November 30, 2016
By David B. Levy
Rabbi Shlomo Pick’s edition of Moadei HaRav succeeds in offering the English-speaking, observant reader a better understanding and appreciation of some of Rav Soloveitchik’s ideas, analysis, and methodology relating to halachic (legal) teachings, regarding the chagim (holidays). Many of these shiurim (lessons) were originally delivered in English or Yiddish. Rabbi Pick provides a clear overview of the topics and offers explanations using the Brisker method of interpretation.
The book comprises an introduction and 17 chapters from the Rav’s lectures organized into three distinct parts. The first section includes an excellent essay describing the Rav’s position on the peshat (simple meaning) of talmudic passages, the role of minhagim (customs) within Jewish law, the Rav’s understanding of the teacher/student dynamic, and the relationship between philosophy and law. The second part contains shiurim on the holidays; for example, setting the date of Shavuot (based on a number of Rishonim). Some of these shiurim include an appendix to elucidate particular issues raised by the Rav.
Rabbi Pick also provides helpful footnotes that contain references to additional oral remarks or discourses by the Rav and/or other primary and secondary sources by and about him. The third section includes five studies on Jewish law and customs such as the mitzvah of Charoset (the Rav on the Rambam).
Rabbi Pick and his helpers (including Rabbi Shimon Altshul) have made a most positive contribution by sharing many of the Rav’s insights, innovative approaches, and intellectual brilliance in a very clear manner.
This review originally appeared in AJL reviews.
October 5, 2016
The Rav On The Holidays
By: Ben Rothke
Title: Moadei HaRav: Public Lectures on the Festivals by Rabbi Joseph B. Soloveitchik
Author: Rabbi Dr. Shlomo Pick
Publisher: Urim Publications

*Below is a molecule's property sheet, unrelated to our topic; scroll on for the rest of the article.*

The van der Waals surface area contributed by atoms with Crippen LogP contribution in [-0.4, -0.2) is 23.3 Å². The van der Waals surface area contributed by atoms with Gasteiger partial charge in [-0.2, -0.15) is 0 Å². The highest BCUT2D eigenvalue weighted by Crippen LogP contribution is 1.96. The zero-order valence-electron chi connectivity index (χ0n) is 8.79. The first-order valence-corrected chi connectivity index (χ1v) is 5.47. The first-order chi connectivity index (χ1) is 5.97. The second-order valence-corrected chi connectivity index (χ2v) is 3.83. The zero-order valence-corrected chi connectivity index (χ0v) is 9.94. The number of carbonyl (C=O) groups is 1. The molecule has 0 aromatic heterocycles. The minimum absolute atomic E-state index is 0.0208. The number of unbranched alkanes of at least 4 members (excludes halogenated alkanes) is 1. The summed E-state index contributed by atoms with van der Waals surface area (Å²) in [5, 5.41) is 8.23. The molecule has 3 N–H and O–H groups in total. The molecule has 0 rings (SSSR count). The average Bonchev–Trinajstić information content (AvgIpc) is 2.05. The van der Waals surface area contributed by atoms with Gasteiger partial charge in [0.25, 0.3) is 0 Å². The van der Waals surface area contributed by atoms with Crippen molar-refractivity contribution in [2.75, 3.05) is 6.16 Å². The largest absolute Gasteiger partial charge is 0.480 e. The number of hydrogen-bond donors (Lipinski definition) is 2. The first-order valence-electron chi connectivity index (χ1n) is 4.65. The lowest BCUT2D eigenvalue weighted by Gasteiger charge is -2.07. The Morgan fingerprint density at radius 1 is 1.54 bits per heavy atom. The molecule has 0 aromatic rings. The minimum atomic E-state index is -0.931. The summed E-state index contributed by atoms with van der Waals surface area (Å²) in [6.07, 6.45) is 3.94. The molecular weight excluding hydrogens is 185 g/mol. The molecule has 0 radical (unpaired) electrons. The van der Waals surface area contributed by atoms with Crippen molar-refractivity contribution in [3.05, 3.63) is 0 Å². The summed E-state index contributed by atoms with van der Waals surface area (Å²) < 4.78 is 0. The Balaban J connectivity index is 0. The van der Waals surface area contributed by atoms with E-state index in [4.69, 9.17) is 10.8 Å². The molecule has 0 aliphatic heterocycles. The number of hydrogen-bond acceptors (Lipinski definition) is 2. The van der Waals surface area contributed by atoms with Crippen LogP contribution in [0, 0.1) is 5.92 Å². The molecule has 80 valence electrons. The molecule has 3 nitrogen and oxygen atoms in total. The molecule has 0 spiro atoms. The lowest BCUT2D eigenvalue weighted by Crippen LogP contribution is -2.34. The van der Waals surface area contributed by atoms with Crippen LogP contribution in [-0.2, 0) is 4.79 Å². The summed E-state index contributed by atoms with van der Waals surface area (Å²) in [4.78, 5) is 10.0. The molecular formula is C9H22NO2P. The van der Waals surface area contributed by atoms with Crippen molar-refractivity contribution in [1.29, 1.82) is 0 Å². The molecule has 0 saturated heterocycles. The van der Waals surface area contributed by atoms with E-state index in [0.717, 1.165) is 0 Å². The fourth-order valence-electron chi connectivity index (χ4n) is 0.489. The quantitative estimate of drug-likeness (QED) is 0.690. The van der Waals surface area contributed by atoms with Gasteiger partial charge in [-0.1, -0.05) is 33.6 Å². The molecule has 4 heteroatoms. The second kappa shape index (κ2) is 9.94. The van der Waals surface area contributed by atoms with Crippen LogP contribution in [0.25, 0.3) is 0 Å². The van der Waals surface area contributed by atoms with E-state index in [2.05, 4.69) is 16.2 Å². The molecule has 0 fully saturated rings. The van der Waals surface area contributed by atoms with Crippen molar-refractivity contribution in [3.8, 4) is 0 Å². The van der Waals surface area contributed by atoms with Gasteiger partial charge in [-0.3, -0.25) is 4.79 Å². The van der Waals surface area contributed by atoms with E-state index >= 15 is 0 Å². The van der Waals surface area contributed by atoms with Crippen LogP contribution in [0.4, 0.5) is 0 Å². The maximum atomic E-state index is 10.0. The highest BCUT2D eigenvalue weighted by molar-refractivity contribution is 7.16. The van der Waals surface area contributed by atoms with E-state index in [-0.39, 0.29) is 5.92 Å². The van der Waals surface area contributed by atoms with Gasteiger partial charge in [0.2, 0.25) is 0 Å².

There is no need to state in these pages that Rabbi Joseph B. Soloveitchik was one of the greatest Talmudists of the past few hundred years. But for English readers, there has long been a dearth of books in English that captured the depth and breadth of R’ Soloveitchik’s Talmudic genius.
In Moadei HaRav: Public Lectures on the Festivals by Rabbi Joseph B. Soloveitchik, Rabbi Dr. Shlomo Pick has written a fabulous work, based on his notes from the Rav’s shiurim. Rabbi Pick is a former student of the Rav, who now teaches Talmud and Maimonidean thought at Bar-Ilan University in Israel, and brilliantly captures the Rav’s ideas in these lectures.
The book begins with an introduction to Rav Soloveitchik’s methodology of Torah study. Rabbi Pick then writes 17 chapters on various Talmudic issues. For me, the most startling point in the introduction is that while the Rav, who studied in Berlin and was familiar with the methodologies of academic Talmud research, was fundamentally opposed to it. Rabbi Pick writes that the Rav felt that way as he thought academic Talmud both focuses on insignificant matters, and puts too much significance on the consequence of socio-historical or psychological processes.
Read the rest of this entry »
September 12, 2016
by Ben Rothke
Maimonides is one of the most influential scholars in all of Jewish history. His seminal work The Guide for the Perplexed is perhaps the greatest work of Jewish philosophy ever written. Not only is it one of the greatest, it is also one of the most enigmatic of works.
The impetus of The Guide was in part to reconcile Aristotelian philosophy with Jewish philosophy. The Guide was written for the philosophical elite of Maimonides’ time, which adds to its difficulty. Combined with that it was written in Arabic and that most readers must rely on a translation, adds to its elusiveness.
In Maimonides – Between Philosophy and Halakhah: Rabbi Joseph B. Soloveitchik’s Lectures on the Guide of the Perplexed (Urim Publications ISBN 965524203X), the lectures notes from Rabbi Joseph B. Soloveitchik (henceforth, “the Rav”) provide the reader with a better understanding of the Guide. Read the rest of this entry »
July 28, 2016
by Dov Peretz Elkins of the Jewish Media Review
Moadei HaRav presents a collection of shiurim and lectures (based upon student notes) by Rabbi Joseph B. Soloveitchik on the Jewish festivals, including the High Holidays, Chanukah, Purim, and Passover. Rav Soloveitchik was not only one of the outstanding Talmudists of the 20th century, but was also one of its most creative and seminal Jewish thinkers. Through these shiurim and lectures, along with his own original essays on Jewish laws and rituals, Rabbi Dr. Shlomo H. Pick provides the Rav’s insights and thoughts on the Jewish holidays. An introductory essay analyzes the Rav’s methodology of Talmud analysis.